African-Americans were not the only ones to experience racism and discrimination by the armed forces during World War II. After the Japanese attack on Pearl Harbor on December 7, 1941, first generation Japanese Americans, Issei, and second generation, Nisei, soon faced harsh discrimination and assaults on their character and loyalty to America. Out of wartime fear, two months after Pearl Harbor, President Roosevelt signed Executive Order 9066, which authorized the internment of some 110,000 Japanese-American citizens. However, perhaps President Roosevelt and ordinary Americans should not have acted so rashly to detain over 100,000 Japanese Americans, because the war in Europe would soon demand any able bodied men to join the fight.
As American-born citizens with Japanese descent, many Nisei were eager to serve their country, but due to further discrimination, Nisei were not permitted to join the United States military. About a year after internment began, President Roosevelt reversed this policy and authorized the enlistment of Japanese Americans. However, though they were now allowed to serve in the military, Japanese Americans were restricted to a segregated infantry outfit. This unit became known as the 442nd Infantry Regimental Combat Team. Upon requests for volunteers, 10,000 Japanese Americans reported to recruiting offices in 1943.
In 1944, as the Allied fight in North Africa and Italy met increased opposition from German forces, the 442nd found themselves under the command of General Mark Clark, commander of the Fifth Army in Italy. The 442nd joined the 100th Infantry Battalion, which was a majority Japanese American unit from Hawaii, created in 1942 before the ban on Japanese American involvement in the military. This unit was battle hardened, having seen action in North Africa and Italy for some time. By June 1944 and the fall of Rome, the 100th experienced many casualties and were in need of reinforcements in order to continue the fight into central Europe.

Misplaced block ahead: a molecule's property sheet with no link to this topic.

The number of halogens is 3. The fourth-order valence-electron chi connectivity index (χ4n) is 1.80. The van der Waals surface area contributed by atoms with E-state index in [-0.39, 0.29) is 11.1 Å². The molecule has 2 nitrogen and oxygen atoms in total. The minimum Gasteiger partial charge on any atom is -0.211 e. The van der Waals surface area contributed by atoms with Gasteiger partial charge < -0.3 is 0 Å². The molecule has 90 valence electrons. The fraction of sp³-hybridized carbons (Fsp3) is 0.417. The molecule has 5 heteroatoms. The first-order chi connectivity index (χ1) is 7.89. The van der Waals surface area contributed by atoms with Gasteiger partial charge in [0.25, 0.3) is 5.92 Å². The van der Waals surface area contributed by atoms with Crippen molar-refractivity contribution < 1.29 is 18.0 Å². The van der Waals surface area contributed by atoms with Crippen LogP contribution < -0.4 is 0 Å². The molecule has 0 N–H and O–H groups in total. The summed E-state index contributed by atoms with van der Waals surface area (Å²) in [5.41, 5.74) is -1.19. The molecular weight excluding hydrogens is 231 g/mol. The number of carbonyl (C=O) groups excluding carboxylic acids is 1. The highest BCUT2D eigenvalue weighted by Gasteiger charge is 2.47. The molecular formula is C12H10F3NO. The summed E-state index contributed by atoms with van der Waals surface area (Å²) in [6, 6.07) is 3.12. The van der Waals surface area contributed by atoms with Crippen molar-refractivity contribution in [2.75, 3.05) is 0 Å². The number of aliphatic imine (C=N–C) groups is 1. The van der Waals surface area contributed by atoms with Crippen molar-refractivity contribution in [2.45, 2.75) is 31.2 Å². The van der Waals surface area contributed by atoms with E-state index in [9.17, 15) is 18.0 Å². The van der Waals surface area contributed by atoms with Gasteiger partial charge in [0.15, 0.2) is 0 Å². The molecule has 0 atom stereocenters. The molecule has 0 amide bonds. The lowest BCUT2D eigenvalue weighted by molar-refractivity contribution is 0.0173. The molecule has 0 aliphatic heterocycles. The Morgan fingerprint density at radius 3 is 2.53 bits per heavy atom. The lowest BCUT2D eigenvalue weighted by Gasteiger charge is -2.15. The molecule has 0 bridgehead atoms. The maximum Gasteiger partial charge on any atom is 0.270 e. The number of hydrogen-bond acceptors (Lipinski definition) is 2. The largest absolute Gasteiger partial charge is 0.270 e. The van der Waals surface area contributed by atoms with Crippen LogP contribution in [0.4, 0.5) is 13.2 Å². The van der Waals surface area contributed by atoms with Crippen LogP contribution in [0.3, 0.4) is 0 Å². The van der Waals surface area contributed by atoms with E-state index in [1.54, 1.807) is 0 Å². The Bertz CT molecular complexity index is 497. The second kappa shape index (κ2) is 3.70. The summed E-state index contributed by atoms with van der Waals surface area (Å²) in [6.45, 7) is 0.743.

The 442nd soon proved not only their loyalty to America, but also their indispensability in Clark’s army. They were instrumental in pushing the German lines back and their heroism and bravery were admired and revered by many. General George Marshall said of the 442nd: “They were superb! They showed rare courage and tremendous fighting spirit. Everybody wanted them.” The 442nd further demonstrated their “extraordinary bravery and valor” for their service and sacrifice in France in the fall of 1944. These Nisei soldiers who were “once considered a problem by the army, [were now] seen as a problem solver,” and were called upon for a special rescue mission of the 141st Regiment who were surrounded by German forces in France. In an effort to rescue these 275 men of the 141st, the 442nd experienced immense casualties. In addition to North Africa and Italy, Japanese Americans assisted in the Pacific Theater by serving as interpreters and translators against the Japanese as part of the Military Intelligence Service.
|The 442nd in France. |
The Japanese American soldiers, such as the 100th and the 442nd are often overlooked in the history of World War II. Despite the discrimination they met at home and on the battlefield, the Nisei soldiers proved to America their worth and loyalty. The role of minorities during World War II cannot be overstated; the efforts of Japanese Americans, African Americans, women, and Native Americans were vital to allied victory. While many recognized the effort and sacrifice of Japanese Americans in both theaters of war, these soldiers were not acknowledged for their service and bravery for almost six decades after the war. When they were finally recognized, twenty men from the 442nd were awarded the Medal of Honor.
“Fighting for Democracy: Japanese Americans.” PBS. 2007. Web. Accessed March 28, 2017. http://www.pbs.org/thewar/at_war_democracy_japanese_american.htm